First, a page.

However, under the Trademark Act, it was illegal for logos to feature national coats of arms or other symbols of national sovereignty, which is why you’ll most often hear of the logo design being attributed to the abovementioned propellers.

BMW logo

Today’s BMW Models

From bubbles to saloons, hatchbacks, coupés, convertibles and even SUVs, the 21st Century offering of BMW new vehicles knows no bounds.

BMW made their way into electric vehicles in 2013 with the i3, and with the new i4 on its way in the coming years, there’s even more to come from the ultimate driving machines.

The latest BMW cars

BMW engines might be sticking to their trademark six-cylinder offering (amongst others), but there’s nothing old-fashioned about the new BMWs we’ve seen.

So, what are the different types of BMW car on offer? We’ll start with the new BMW 3 Series, which has been given a revamp of its compact executive design, taking inspiration from the 5 Series.

This time around it’s got a rear-wheel drive chassis helping to keep it lightweight, while an electric version is rumoured to be on the horizon.

BMW UK are keen to treat us with the new M models, including the M3, M4 and M5. The M5 went down a storm at the Frankfurt Motor Show, complete with 4.4-litre engines and the very tempting M Sport trim.

BMW M5 Frankfurt

Speaking of motor shows, the Paris Motor Show not only debuted the abovementioned new 3 Series, but also the new BMW X models including the brand new BMW X5.

The newest in the BMW range, the “fourth generation premium SUV” understandably had tongues wagging at the show. Naturally, it benefits from BMW’s famed all-wheel drive system, xDrive, but it also handles beautifully. With four engines available at the time of writing, the X5 looks like it will be as fun to drive on the road as it will off the road.

Taking a bold step in a new design direction is the new BMW Z4, which features an “updated” kidney grille, not to mention a TwinPower six-cylinder engine, a convertible roof and that sought-after BMW ConnectedDrive technology.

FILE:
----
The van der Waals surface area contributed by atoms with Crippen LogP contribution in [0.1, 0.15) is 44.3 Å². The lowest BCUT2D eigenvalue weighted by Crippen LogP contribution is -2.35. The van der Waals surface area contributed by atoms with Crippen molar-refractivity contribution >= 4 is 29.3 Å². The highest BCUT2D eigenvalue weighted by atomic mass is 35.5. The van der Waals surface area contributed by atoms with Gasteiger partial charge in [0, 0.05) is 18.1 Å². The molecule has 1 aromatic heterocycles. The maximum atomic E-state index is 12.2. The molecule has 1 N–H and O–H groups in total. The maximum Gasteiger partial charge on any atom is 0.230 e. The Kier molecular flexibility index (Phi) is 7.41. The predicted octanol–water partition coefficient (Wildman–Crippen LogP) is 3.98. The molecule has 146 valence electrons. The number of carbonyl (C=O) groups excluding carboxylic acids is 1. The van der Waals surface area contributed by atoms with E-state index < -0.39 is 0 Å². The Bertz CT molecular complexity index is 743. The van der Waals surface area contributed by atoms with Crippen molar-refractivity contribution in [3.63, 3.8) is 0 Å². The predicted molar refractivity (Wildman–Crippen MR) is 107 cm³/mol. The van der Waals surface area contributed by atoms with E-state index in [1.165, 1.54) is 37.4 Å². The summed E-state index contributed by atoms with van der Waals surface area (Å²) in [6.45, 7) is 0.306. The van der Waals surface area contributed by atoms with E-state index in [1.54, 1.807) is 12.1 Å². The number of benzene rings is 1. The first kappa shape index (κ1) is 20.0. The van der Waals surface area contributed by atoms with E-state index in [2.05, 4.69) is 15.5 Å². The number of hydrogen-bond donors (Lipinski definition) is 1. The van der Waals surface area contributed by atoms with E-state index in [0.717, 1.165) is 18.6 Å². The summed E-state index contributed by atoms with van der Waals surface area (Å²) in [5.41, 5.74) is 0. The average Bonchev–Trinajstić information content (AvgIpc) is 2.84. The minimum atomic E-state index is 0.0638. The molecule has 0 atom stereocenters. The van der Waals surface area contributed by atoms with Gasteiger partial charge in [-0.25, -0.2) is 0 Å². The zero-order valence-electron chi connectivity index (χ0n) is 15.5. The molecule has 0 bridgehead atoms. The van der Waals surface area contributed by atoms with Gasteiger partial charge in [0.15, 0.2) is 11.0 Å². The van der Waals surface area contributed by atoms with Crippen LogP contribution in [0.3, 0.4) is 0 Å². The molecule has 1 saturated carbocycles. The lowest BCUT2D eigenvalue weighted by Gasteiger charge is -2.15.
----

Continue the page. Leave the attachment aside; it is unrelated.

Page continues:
In its marketing material, the Z4 waxes lyrical about its “connectivity” and this is something we can come to expect from all BMWs – the ability to log on to all of BMW’s online services without the threat of sharing your data.

What is the biggest BMW?

True petrolheads will forever proclaim that the most important of all the BMW specs is size, so it’s good to see the Bavarian manufacturers haven’t been shy where that is concerned either.

Step up, the BMW X7, which is based on the 7 Series platform and is touted as the next rival for the Range Rover and the Mercedes GLS.

It’s the biggest SUV that BMW have ever produced, and designers say that it’s “important to live up to the heritage of the 7 Series”.

With more room than a Range Rover, it’s certainly setting a precedent, and is a bold move for BMW considering its relatively short time spent producing SUVs – just over two decades.

Is BMW a good car?

Those who have never had the pleasure of efficient German engineering may feel intimidated by the luxury automotive giant – but it’s important to remember that BMW have a conscience too. In fact, they offer the BMW Motability scheme on their vehicles, which seeks to make driving more accessible for disabled drivers.

In addition to this, their range is becoming more economical by the day, with electric vehicles set to become the norm by the turn of the next decade.

So what about BMW car prices? With so much variation across the range, from compact cars to domineering SUVs, there’s a huge spectrum of pricing from the mid-20s to upwards of £90,000.

For those unwilling to part with such a vast sum of money in one go, our latest BMW lease deals take into account the most recent legislation on emissions, to make driving a BMW all the more affordable.

From a 1 Series hatchback to an X6 crossover, there’s enough in the BMW range to satisfy every pallet, including grand tourers and family SUVs. But with all this innovation, BMW has still stayed true to its roots – from six-cylinder engines to kidney grilles and German engineering, 100 years is a long time to stay truly faithful to a brand.

BMW may be producing vehicles in South America, Asia, Africa and right over here in the UK, but they still know their target market. With 100 years of experience behind them, the only way is up for BMW.